Part of that statement saying quote "the system is clearly overwhelmed, and we must work together to address this humanitarian crisis and protect vulnerable populations. We know that if Congress were to act or the courts were to enforce the law as written, we could address this crisis tomorrow." Instead, she adds, we continue to do more with less. As I have said before, I ask Congress to please put politics aside and recognize this for the growing security and humanitarian crisis it is.

This is being called a crisis with no end, not just by officials that I have spoken to within the customs and border protection agency, but also charities here who are also overwhelmed by the influx of migrants that are being dropped off here at stations like the one that we're standing in front of -Ryan.

[16:05:51] NOBLES: And, Nick, you have personally spoken with border patrol officials who say at the very least, they are frustrated by the way things are taking place there on the border and how things are operating. Explain what they told you.

VALENCIA: Well, so frustrated, they are willing to go on background and just speak as frank as we've heard them speak, you know, as I've ever heard a source of mine speak in CBP. I spoke to a source who is a ranking official in CBP and has intimate knowledge of these facilities, and he says these facilities are not designed to hold so many people. They were originally built and intended for single adult males. And when the influx of family units, it is clearly creating a problem that is already, you know, a difficult situation for them to manage, Ryan.

NOBLES: All right. Nick Valencia. While politicians bicker over this or not talk at all about it in Washington, you are seeing the real world impacts there along the southern border.

Sarah Westwood, thank you as well for your reporting from the White House.

Let let's talk about it now. Political commentator and columnist for "the Huffington Post" and "USA Today" Kurt Bardella joins me as well as senior White House correspondent for "Bloomberg News" and CNN political analyst Margaret Talev.

Margaret, let's start with you. And I want to talk about this new tweet from the President. He has been tweeting quite a bit over the past couple of days. Critics would say this is a new low, blaming Democrats for a child or children dying at the border. I mean where do you think this is coming from? Does the President think that this actually puts pressure on Democrats to make a deal?

MARGARET TALEV, SENIOR WHITE HOUSE CORRESPONDENT, BLOOMBERG NEWS: Ryan, the President's trying to do two things at once, and one is messaging to his base, and the other is messaging to Congress, both the Republicans and the Democrats. And the President has concluded, at least so far, that he is -- that he needs to hold out a little bit longer on this to send a message to his base that he is committed to his longtime campaign promise to build this wall, you know.

But, look, there are two factors with children who are coming into CBP custody. One is the long trek they are making with their parents. And the other is what happens once they are, you know, sort of inside the care or holding or both of the U.S. and one of the real-life challenges or consequences of this administration's policies is that as those border patrol agents we are talking about, when you stretch the capacity, you are also stretching the health care circumstances. And once these people enter the custody of the U.S., they are the responsibility of the U.S. government.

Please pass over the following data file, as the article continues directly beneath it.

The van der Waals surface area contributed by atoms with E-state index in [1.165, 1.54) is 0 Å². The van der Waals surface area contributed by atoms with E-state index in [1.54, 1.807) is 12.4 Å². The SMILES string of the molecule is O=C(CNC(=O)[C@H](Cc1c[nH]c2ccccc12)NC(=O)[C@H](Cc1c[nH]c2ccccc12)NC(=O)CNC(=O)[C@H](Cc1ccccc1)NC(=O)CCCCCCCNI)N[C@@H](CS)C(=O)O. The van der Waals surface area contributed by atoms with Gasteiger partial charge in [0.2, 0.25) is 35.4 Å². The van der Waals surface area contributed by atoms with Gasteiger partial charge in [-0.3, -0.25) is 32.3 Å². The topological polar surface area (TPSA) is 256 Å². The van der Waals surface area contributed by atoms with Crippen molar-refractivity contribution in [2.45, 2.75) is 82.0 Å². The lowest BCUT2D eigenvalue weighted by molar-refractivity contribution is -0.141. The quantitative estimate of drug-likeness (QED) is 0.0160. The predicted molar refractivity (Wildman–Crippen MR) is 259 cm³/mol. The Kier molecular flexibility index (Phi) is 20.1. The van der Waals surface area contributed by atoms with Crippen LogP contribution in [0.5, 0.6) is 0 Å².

So the President is trying to deflect potentially from two realty tragic desk that have begun to change the debate on Capitol Hill. And as you will see with Secretary Nielsen's language, the statements that DHS is putting out, she is not using that sort of language to describe her commitment to dealing with, you know, medical and life-threatening crises.

NOBLES: Yes.

You know, Kurt, we have seen the polling after shutdown after shutdown. Usually there are no winners. It hurts both Democrats and Republicans. Are we getting to the point now, we know that there's a certain level of pressure on the White House, but is there a certain level of pressure on Democrats as well to find a way out of this?

KURT BARDELLA, POLITICAL/COLUMNIST, HUFFINGTON POST & USA TODAY: I don't think so because at the end of the day, this is a Republican- created shutdown. Right now Congress is controlled still by Republicans. Right now speaker Ryan could put a bill on the floor that passed the Senate unanimously and end this shutdown today. They are not doing that. And I think that the American people know that this has been created and driven by Donald Trump.

The fact that Trump won't stop tweeting about it just reveals how concerned he is about the optics of everything right now. The fact is it's still going to be another five days before Democrats officially take control of the Congress. So until that happens, this is settled completely in the laps of the Republican Party.